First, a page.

How to Buy Foreclosed Properties

Up till now, I’ve been a flipper of high-end properties.  That may change given the upheavals in our economy and it’s possible I may move into the foreclosure market.  These properties are also called “bank owned property” or “REO” for “real estate owned”.  You’ve probably been hearing a lot about “short sales” too, but that’s something different and I’ll get into that in a separate posting.

In the interest of full disclosure, I have not yet bought a foreclosed property but it’s not for lack of trying.  I’ve been shut out of six offers in recent months because I didn’t know the nuances of the game.  Here’s what I’ve since learned:

 

Banks are dispassionate

When buying from an owner, there is lots of emotion that guides the strategy of the offer and the subsequent negotiations.  When buying from a bank, the property is just a number on a very long list and the bank has no emotional ties to the house whatsoever.  Your offer is reviewed by a bank employee who is following strict policies and procedures.  Your offer either falls within their acceptable parameters and the deal kicks into gear, or it doesn’t and your offer is ignored.  There’s no negotiation so any efforts to try to outsmart the bank are wasted.

 

Understand how the price was determined

Banks are overwhelmed with properties and it’s getting worse by the day.  They do not have the wherewithal to inspect each property or the money to spend $400 or more for a proper appraisal on each and every one.  Instead, they often outsource to a real estate broker for what’s called a “BPO” – a Broker’s Pricing Opinion.  This broker may or may not visit the property – they may establish the price merely by doing some quick desk research and going by gut feel.  (As a former appraiser, I can tell you they also called me for an opinion.)  Since the property is one in a very large portfolio, nobody cares enough to re-think or second-guess the BPO.  I know from having worked with real estate agents and brokers, they will do everything they can to prop up the prices so they will generally come in high – higher than a certified appraiser would.  Even though the banks know this, they’d still rather start on the high side than leave money on the table, so the high estimate is accepted.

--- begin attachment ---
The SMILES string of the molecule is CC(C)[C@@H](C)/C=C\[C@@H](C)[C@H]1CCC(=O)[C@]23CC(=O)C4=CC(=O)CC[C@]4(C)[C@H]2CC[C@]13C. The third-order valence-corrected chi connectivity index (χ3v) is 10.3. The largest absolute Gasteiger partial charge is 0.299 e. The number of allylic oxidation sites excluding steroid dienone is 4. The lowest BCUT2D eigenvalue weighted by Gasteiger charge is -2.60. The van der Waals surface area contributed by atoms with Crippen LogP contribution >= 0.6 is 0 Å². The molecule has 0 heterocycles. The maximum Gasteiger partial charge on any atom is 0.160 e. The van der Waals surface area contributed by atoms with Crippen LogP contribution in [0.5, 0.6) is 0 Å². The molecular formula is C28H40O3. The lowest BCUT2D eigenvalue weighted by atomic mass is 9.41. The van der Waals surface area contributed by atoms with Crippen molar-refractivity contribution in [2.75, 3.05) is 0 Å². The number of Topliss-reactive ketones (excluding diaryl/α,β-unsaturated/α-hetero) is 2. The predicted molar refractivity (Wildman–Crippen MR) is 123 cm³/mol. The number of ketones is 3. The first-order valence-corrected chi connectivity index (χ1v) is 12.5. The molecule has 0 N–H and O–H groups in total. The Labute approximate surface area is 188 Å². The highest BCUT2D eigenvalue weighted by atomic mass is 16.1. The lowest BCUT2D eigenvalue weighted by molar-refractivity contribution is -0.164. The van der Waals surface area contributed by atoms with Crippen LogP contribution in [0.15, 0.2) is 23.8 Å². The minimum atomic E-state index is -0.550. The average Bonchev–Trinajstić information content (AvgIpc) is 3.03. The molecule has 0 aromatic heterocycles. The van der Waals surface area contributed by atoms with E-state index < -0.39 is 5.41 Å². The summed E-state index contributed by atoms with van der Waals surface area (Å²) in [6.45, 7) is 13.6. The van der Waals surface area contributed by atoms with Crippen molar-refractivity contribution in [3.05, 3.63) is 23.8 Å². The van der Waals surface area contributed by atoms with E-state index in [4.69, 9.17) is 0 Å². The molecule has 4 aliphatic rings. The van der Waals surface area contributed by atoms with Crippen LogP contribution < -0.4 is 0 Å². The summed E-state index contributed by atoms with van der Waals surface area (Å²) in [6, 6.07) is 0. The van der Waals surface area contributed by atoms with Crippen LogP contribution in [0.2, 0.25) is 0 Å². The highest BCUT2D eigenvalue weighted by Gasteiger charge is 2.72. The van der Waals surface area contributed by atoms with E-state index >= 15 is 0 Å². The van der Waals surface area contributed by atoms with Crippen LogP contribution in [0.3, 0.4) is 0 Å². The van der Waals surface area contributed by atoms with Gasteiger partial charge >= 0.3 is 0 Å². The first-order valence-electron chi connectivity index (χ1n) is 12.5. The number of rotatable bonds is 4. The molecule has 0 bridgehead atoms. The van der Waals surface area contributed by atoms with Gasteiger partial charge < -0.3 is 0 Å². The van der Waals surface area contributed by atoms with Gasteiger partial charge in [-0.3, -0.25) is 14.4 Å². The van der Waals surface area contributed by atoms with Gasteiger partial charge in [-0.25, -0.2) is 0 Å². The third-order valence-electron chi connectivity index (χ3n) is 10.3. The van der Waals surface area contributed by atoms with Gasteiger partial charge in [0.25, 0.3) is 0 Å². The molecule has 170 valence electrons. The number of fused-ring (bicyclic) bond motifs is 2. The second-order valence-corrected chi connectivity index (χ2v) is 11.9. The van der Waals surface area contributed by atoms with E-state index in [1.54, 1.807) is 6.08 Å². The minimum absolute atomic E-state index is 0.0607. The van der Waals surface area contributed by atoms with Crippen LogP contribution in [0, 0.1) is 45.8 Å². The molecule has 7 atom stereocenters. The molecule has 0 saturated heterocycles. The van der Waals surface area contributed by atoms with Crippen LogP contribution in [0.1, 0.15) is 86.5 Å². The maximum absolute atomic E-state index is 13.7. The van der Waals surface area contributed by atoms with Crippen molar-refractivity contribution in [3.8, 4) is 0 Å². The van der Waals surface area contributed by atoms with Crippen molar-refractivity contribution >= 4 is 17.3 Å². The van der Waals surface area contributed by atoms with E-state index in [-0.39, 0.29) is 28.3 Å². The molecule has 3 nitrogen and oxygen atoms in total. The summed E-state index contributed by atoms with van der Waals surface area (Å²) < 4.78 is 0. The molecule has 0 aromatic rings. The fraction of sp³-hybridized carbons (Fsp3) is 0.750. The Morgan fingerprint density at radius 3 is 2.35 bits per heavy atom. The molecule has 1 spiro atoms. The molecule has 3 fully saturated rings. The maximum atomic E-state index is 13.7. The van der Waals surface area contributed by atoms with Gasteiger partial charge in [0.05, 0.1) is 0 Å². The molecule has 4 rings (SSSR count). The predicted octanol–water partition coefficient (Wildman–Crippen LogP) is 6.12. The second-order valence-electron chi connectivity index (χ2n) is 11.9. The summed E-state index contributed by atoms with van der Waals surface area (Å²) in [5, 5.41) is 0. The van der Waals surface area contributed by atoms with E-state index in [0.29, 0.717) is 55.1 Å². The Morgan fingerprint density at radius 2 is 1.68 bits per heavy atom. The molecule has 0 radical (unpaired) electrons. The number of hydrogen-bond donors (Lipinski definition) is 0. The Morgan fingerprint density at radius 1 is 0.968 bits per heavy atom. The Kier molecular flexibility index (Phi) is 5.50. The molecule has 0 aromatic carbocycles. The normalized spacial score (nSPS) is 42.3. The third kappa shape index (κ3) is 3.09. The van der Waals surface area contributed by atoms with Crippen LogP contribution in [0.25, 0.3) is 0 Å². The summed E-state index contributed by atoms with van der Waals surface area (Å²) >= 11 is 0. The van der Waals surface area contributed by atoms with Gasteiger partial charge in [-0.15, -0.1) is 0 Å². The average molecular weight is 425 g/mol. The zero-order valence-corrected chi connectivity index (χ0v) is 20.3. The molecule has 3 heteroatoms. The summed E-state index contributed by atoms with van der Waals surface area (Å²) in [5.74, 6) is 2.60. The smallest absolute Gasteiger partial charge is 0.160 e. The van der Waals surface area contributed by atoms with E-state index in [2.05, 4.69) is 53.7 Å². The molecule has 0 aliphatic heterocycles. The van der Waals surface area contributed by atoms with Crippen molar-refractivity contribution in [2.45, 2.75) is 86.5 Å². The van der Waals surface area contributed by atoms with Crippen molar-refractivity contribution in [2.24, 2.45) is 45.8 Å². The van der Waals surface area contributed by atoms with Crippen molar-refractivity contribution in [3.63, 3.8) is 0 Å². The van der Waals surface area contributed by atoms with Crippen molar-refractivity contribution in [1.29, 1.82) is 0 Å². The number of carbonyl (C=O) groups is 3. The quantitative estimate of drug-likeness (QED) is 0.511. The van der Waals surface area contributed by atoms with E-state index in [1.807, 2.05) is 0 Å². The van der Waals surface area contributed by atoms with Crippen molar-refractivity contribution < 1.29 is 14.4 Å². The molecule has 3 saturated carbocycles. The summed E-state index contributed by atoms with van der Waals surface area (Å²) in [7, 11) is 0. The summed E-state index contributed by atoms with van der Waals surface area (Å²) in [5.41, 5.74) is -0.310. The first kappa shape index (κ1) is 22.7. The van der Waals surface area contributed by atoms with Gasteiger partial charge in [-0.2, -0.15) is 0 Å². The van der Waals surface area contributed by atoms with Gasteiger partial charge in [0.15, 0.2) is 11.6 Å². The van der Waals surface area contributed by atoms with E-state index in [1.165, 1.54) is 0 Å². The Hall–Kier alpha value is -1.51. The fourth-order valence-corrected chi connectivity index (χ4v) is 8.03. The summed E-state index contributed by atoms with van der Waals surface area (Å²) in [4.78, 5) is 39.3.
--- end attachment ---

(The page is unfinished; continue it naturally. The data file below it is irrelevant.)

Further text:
Know when the price starts to move downward

I made a lowball offer on a foreclosed house while it was within 30 days on market and my offer was ignored.  About 90 days later, it sold for much less than my offer.  What happened?  I was aggressive too soon.  When a foreclosed house is first listed, the bank will be the least flexible on the price.  Once the listing hits 30 to 60 days on market, the bank may start accepting offers that are within 10-15% of the asking price.  At 90 days, they may lower the price and accept offers within a wider margin.  So pay attention to how many days the house has been listed by watching the “Days On Market” or “DOM” on the MLS listing.  And be sure to check the listing price daily – if it drops, it’s time to make your move.

 

Know your market to spot the bargains

Frequent readers of JetSetRnv8r know that my Golden Rule is to buy where you know – know the prices, know the buyers, know the trends, etc.  If you’re an expert on the area, you’ll know if the price on a new listing is high, reasonable or low.  In their rush to get the house listed, the bank may have accepted a BPO which is too low and that should set-off alarm bells in your head.

 

If at first you don’t succeed, try, try again

If the bank doesn’t respond to your first offer within a week at most, don’t wait, they are not going to respond.  Like I said earlier, they do not negotiate so no response is a clear “no thanks”.  Raise your offer a few points and repeat every four to five days until you have a deal.

 

Look for more postings to follow as I wade deeper into the foreclosure pool.  And I invite my readers to contribute their experiences in this burgeoning new market.

 
 

 

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